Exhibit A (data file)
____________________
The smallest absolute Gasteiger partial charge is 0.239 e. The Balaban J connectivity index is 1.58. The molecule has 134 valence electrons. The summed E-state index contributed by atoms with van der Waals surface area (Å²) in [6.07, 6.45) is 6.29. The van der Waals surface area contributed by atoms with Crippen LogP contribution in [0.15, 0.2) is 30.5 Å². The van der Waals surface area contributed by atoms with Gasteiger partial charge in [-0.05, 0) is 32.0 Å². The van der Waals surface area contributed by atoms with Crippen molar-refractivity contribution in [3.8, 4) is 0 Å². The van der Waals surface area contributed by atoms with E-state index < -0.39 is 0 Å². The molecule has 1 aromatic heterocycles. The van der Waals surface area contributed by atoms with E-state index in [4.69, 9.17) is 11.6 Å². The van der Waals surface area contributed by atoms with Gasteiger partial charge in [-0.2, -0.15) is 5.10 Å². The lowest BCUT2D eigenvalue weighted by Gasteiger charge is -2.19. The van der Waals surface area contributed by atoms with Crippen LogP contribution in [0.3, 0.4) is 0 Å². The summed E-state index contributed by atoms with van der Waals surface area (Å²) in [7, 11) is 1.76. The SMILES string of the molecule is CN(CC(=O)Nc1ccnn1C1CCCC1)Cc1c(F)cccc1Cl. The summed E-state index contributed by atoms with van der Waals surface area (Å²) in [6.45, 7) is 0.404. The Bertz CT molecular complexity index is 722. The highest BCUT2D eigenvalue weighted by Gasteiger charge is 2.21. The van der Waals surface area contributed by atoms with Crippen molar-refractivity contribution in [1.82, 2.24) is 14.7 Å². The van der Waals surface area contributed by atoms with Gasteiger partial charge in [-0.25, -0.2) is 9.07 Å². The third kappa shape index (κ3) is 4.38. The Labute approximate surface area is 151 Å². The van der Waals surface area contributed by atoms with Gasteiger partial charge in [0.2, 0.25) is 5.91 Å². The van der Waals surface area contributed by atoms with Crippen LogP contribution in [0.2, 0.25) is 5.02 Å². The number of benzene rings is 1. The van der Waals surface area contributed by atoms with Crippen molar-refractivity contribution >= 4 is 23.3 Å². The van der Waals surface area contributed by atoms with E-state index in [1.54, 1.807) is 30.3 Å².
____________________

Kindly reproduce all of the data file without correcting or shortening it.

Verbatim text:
The smallest absolute Gasteiger partial charge is 0.239 e. The Balaban J connectivity index is 1.58. The molecule has 134 valence electrons. The summed E-state index contributed by atoms with van der Waals surface area (Å²) in [6.07, 6.45) is 6.29. The van der Waals surface area contributed by atoms with Crippen LogP contribution in [0.15, 0.2) is 30.5 Å². The van der Waals surface area contributed by atoms with Gasteiger partial charge in [-0.05, 0) is 32.0 Å². The van der Waals surface area contributed by atoms with Crippen molar-refractivity contribution in [3.8, 4) is 0 Å². The van der Waals surface area contributed by atoms with E-state index < -0.39 is 0 Å². The molecule has 1 aromatic heterocycles. The van der Waals surface area contributed by atoms with E-state index in [4.69, 9.17) is 11.6 Å². The van der Waals surface area contributed by atoms with Gasteiger partial charge in [-0.2, -0.15) is 5.10 Å². The lowest BCUT2D eigenvalue weighted by Gasteiger charge is -2.19. The van der Waals surface area contributed by atoms with Crippen LogP contribution in [0.3, 0.4) is 0 Å². The summed E-state index contributed by atoms with van der Waals surface area (Å²) in [7, 11) is 1.76. The SMILES string of the molecule is CN(CC(=O)Nc1ccnn1C1CCCC1)Cc1c(F)cccc1Cl. The summed E-state index contributed by atoms with van der Waals surface area (Å²) in [6.45, 7) is 0.404. The Bertz CT molecular complexity index is 722. The highest BCUT2D eigenvalue weighted by Gasteiger charge is 2.21. The van der Waals surface area contributed by atoms with Crippen molar-refractivity contribution in [1.82, 2.24) is 14.7 Å². The van der Waals surface area contributed by atoms with Gasteiger partial charge in [-0.25, -0.2) is 9.07 Å². The third kappa shape index (κ3) is 4.38. The Labute approximate surface area is 151 Å². The van der Waals surface area contributed by atoms with Gasteiger partial charge in [0.2, 0.25) is 5.91 Å². The van der Waals surface area contributed by atoms with Crippen LogP contribution in [0.2, 0.25) is 5.02 Å². The number of benzene rings is 1. The van der Waals surface area contributed by atoms with Crippen molar-refractivity contribution >= 4 is 23.3 Å². The van der Waals surface area contributed by atoms with E-state index in [1.54, 1.807) is 30.3 Å².